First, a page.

Trashing Turley

Four academics appeared as witnesses before the House Judiciary Committee conducting its impeachment hearing, three called by Democrats and one by Republicans. The three prawfs, beyond offering their normative “man on the street” factual conclusion that Trump abused his office, agreed that his misconduct was exactly the sort for which impeachment was intended.

Noah Feldman, a professor at Harvard, argued that Mr. Trump’s decision to withhold a White House meeting and military assistance from Ukraine while he demanded political favors from its president was a classic impeachable abuse of power.

“The essential definition of high crimes and misdemeanors is the abuse of office,” he said. “The framers considered the office of the presidency to be a public trust.”

Unlike a certain other Harvard prawf, Feldman wasn’t part of the choir singing impeachment from the day after the election, but came to it after revelation of the MEMCOM of the July 25 telephone call with Ukranian President Volodymyr Zelensky. The other two, Standord’s Pam Karlan and UNC’s Michael Gerhardt agreed.

But then there was Jonathan Turley. It wasn’t that Turley was a fan of Trump. He didn’t vote for him. He’s been highly critical of him, particularly his rhetoric ranging from the inane to incomprehensible. And he was not arguing that Trump’s conduct wasn’t impeachment worthy. But that didn’t prevent Turley from offering a more critical view of the impeachment proceedings.

Turley offered two primary concerns about the impeachment process.

But Mr. Turley argued that Democrats were tarnishing the very concept of impeachment by sloppily applying what should be an ironclad set of standards. He said Democrats and the other witnesses were interpreting the concept of bribery too broadly to describe Mr. Trump’s conduct.

“This isn’t improvisational jazz — close enough is not good enough,” Mr. Turley said. “If you’re going to accuse a president of bribery, you need to make it stick, because you’re trying to remove a duly elected president of the United States.”

Essentially, Turley contended that the argument that Trump’s conduct constituted bribery, one of the two specific offenses (along with treason) set forth in Article II, Section 4, of the Constitution for impeachment, was being discussed as some vagary, a loose conceptual offense without elements or definitions. He compared it with the Supreme Court’s decision in McDonnell, which narrowed the definition of the “quo” for the “quid.”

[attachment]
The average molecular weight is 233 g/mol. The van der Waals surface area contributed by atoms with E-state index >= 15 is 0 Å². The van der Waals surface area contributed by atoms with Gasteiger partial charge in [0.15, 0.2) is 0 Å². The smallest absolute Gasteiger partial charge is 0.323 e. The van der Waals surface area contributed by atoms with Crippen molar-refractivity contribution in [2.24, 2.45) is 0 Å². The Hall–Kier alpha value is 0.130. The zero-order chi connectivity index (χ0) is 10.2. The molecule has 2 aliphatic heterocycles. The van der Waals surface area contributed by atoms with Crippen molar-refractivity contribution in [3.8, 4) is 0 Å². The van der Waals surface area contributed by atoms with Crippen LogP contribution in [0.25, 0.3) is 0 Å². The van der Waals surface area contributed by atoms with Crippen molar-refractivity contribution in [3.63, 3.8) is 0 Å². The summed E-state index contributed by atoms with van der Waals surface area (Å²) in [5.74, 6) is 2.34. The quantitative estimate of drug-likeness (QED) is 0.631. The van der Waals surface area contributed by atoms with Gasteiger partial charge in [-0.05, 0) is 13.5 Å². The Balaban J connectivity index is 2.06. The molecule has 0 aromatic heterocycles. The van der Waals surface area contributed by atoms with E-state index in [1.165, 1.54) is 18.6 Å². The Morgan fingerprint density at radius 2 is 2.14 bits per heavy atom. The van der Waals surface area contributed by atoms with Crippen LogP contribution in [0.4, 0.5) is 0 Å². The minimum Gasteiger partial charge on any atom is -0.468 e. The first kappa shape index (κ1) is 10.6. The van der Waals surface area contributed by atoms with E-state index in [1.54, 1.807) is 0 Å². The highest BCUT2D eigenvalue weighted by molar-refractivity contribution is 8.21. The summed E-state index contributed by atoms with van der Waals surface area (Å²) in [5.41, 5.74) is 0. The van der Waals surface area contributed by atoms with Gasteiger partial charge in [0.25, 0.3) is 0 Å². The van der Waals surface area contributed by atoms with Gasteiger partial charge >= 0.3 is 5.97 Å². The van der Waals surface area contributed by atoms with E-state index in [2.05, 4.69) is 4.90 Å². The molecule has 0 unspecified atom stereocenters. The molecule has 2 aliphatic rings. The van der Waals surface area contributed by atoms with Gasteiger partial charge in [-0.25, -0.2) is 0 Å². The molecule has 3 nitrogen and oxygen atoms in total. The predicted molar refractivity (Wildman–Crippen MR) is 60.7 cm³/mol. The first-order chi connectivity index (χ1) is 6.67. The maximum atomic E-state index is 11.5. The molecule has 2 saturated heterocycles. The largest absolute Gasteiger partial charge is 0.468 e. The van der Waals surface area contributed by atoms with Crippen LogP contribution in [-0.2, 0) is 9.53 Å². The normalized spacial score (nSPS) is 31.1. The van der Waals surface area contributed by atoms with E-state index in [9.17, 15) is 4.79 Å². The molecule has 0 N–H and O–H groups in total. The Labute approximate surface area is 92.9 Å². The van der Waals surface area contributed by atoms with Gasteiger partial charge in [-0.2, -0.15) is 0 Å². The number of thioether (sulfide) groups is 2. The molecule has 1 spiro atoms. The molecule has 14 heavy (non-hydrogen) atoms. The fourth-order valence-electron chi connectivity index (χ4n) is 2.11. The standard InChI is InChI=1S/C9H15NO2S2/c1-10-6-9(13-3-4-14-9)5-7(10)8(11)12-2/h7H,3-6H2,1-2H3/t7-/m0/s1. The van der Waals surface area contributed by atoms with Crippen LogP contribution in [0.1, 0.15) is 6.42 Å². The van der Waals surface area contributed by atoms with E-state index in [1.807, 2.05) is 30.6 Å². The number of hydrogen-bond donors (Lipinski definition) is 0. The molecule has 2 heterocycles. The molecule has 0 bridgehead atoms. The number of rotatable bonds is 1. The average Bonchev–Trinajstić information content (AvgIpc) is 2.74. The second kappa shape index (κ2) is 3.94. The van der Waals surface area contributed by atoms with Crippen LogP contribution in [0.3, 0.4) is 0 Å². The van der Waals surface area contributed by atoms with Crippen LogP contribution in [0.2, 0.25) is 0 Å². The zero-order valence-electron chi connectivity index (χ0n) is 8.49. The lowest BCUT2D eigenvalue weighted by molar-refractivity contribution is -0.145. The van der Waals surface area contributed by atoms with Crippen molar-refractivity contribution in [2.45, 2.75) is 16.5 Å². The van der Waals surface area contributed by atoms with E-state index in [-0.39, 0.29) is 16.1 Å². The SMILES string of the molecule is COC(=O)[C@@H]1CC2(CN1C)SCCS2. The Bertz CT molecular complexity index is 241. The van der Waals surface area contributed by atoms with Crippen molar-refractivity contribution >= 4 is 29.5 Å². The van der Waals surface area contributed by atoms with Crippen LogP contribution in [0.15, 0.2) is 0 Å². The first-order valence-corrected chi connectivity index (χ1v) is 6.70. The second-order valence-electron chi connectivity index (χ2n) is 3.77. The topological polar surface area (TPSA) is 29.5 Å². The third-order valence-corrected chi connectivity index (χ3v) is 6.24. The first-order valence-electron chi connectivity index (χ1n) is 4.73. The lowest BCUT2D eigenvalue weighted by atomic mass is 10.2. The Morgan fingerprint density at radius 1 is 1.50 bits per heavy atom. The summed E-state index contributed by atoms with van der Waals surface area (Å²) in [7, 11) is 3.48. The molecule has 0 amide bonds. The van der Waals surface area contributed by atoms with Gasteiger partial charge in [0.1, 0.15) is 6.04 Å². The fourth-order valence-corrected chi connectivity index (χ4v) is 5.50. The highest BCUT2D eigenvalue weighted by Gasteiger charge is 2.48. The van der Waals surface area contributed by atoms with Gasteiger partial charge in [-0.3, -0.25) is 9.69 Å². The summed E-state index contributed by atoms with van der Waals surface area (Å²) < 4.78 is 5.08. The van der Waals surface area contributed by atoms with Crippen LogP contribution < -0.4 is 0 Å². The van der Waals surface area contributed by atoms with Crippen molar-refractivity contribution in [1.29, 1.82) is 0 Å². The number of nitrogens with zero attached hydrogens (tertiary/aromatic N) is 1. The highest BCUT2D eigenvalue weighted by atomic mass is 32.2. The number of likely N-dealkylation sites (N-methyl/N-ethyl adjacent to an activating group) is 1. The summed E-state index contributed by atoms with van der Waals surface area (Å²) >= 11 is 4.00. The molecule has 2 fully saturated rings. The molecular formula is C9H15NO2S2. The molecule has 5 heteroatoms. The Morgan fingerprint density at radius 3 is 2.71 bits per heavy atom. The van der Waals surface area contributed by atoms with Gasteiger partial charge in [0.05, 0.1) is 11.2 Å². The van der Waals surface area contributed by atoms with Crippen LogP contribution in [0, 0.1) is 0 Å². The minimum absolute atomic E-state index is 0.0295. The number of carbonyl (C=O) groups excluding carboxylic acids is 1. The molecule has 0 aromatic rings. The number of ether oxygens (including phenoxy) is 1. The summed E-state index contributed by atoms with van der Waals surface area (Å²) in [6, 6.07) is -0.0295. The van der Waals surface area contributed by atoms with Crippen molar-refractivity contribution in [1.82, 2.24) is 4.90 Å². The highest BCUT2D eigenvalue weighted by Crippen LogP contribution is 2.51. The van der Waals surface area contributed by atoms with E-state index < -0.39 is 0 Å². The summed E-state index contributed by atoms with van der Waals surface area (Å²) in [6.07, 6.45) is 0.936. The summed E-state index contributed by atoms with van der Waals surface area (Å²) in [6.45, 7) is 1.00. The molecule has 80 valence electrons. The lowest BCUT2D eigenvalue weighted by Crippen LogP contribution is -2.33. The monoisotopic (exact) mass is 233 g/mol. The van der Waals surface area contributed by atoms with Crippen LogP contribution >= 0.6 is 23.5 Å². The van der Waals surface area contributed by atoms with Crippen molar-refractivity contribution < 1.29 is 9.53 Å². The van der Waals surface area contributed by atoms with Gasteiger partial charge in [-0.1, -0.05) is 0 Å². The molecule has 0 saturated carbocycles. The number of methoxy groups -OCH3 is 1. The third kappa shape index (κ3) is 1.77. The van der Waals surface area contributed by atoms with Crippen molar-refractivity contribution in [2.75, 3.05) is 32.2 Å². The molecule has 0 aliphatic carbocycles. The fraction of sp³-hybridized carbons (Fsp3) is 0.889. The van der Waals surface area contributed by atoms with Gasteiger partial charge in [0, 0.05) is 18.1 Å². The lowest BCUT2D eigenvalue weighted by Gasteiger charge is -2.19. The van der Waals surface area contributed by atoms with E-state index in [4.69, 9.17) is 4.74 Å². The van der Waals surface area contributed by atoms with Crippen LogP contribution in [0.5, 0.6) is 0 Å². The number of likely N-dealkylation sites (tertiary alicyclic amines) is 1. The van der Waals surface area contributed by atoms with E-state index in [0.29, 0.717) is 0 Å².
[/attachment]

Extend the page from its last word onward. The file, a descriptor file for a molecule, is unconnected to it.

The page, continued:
While McDonnell was a statutory decision, rather than the common law definition of bribery as of 1789, Turley’s point was that there needs to be some elements, some definitions, rather than arguing whether something “feels” like bribery, whatever that may be.

Mr. Turley also disputed that Mr. Trump could be fairly charged with obstruction of Congress. Without going to court to ask a judge to enforce their subpoenas, he argued, Democrats had a case that lacked important validation and could even be an abuse of the House’s power.

Indeed, Turley asserted that if an Article of Impeachment charged Trump with obstruction for ordering Executive Branch officers to ignore House subpoenas, the abuse would be by the House, not the President. The argument was that the means by which the validity of the House subpoenas must be tested on the question of Executive Privilege is through the third, co-equal branch of government, the judiciary, before it can be deemed obstruction.

Granted, Trump’s refusal to cooperate was categorical, which Larry Tribe says has never happened before, but then the Supreme Court has consequently never held it to be improper.

And if Tribe isn’t your cup of tea, then there’s always the “crushing” rationale from the legal scholar Judge Jeanine aspires to someday be.

Whether either of these non-frivolous arguments should prevail is a fair question, and there are certainly counterarguments to be made. But what Turley did not do is argue that Trump shouldn’t be impeached or that his actions were proper. Unfortunately, one can’t do such a thing without courting outrage, and the forces of righteousness went after him.

Turley served as defense counsel at the 2010 impeachment trial of district judge Thomas Porteous, which was presented in a segment by Rachel Maddow to show his bias in his testimony before the Judiciary Committee. The Porteous case was ugly, as he was dirty beyond question, and Turley did what he could to zealously defend his client.